Khaled Ibrahim dreams of a home on the outskirts of Samarra, but a concrete wall built to protect the Iraqi city is stopping him and hampering sorely-needed urban expansion.
Built more than a decade ago at the height of Iraq's civil war which tore apart the multi-faith, multi-ethnic country, authorities say the wall must remain to prevent the threat of jihadist violence, even as security has gradually improved across the country.
Samarra is home to the Al-Askari shrine, one of Shiite Islam's holiest sites and famed for its golden dome, but sits in the predominantly Sunni province of Salahaddin.
An attack by Sunni militant group Al-Qaeda in 2006 destroyed the dome, and set off a brutal sectarian conflict in which tens of thousands of people were killed. A year later, a second attack destroyed the two minarets at the site.
Today the wall around Samarra has also become a burden on daily life in the city that has expanded from 300,000 to 400,000 residents since 2008, pushing up property and land costs.
"It's a nightmare, worse than a prison," said Ibrahim.
The 52-year-old and his two sons, who all work as day labourers, currently rent accommodation in Samarra for around $180 a month, which for them is a small fortune.
Ibrahim has a plot of land just outside the city walls where he would like to build a house, but he is becoming increasingly frustrated that the fortified barrier makes this impossible.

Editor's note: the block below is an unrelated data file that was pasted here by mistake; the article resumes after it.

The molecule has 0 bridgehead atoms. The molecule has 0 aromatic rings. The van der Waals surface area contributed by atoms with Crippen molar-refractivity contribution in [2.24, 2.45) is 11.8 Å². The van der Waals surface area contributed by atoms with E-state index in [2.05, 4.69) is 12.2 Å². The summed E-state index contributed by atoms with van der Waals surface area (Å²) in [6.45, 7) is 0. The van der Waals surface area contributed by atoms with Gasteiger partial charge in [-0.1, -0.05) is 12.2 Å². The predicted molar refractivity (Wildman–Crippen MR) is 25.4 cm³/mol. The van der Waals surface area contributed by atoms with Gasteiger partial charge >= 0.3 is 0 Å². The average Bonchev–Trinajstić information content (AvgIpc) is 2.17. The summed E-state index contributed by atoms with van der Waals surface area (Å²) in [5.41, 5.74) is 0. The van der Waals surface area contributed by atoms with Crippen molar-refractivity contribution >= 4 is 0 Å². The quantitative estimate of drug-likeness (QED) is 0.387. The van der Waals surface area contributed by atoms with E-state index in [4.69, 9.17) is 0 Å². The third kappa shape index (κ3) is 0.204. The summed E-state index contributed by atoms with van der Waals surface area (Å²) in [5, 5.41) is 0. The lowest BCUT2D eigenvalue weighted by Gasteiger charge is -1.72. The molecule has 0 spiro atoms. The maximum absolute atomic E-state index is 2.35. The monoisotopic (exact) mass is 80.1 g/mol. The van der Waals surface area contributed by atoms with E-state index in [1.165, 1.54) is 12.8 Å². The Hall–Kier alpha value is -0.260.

"The security forces do not allow us to approach the wall," he said.
"And then there are no services, no water, no electricity. Building beyond the wall is like living in exile."
In the Iraqi capital of Baghdad, 110 kilometres (70 miles) to the south, many of the blast walls that once surrounded key streets, embassies and government offices are being taken down.
But in Samarra, small, unfinished cinderblock houses languish just inside the city's wall. On the other side, abandoned plots stretch as far as the eye can see.
- 'Sleeper cells' remain a threat -
There are three tightly controlled checkpoints in the barriers allowing access into Samarra, which is home to the remains of what was the capital of the Abassid caliphate in the ninth century, now a UNESCO heritage site.
Aware of residents' frustrations, authorities intend to overhaul the wall, with work to start within a month.
They plan to extend its perimeter by three to seven kilometres, increase the number of entry points to six, and add watchtowers and surveillance cameras.
"We would have liked to remove it, but there are obligations and security plans which mandated its presence," Riyad al-Tayyas, the deputy governor of Salahaddin, told AFP.
Tayyas said that building outside the wall was not officially banned, but he acknowledged that the barrier's presence was hindering urban expansion.
Residents opt not to build on the other side, fearing "they will find themselves cut off from the rest of the city", Tayyas said.
Nevertheless, he insisted lingering worries over security meant the barrier must stay.
This is to ensure there was no "repeat of the catastrophe of 2006, which led to a sectarian war", he told AFP.
"Even though the security situation has improved, there are still sleeper cells" of the Islamic State group (IS), he said.
A UN report in 2023 noted a drop in the frequency of IS attacks in urban centres but also warned that the group has maintained a presence in its strongholds, including around Salahaddin.
Tayyas's position chimes with the concerns of some Samarra residents such as 64-year-old retiree Laith Ibrahim, who said he was in favour of extending the wall's perimeter.
"In Samarra, inside the city, the security situation is excellent... Outside, it's exposed," he said.
But there is also "a shortage of land, housing," he said. "Real estate (prices) are soaring day after day."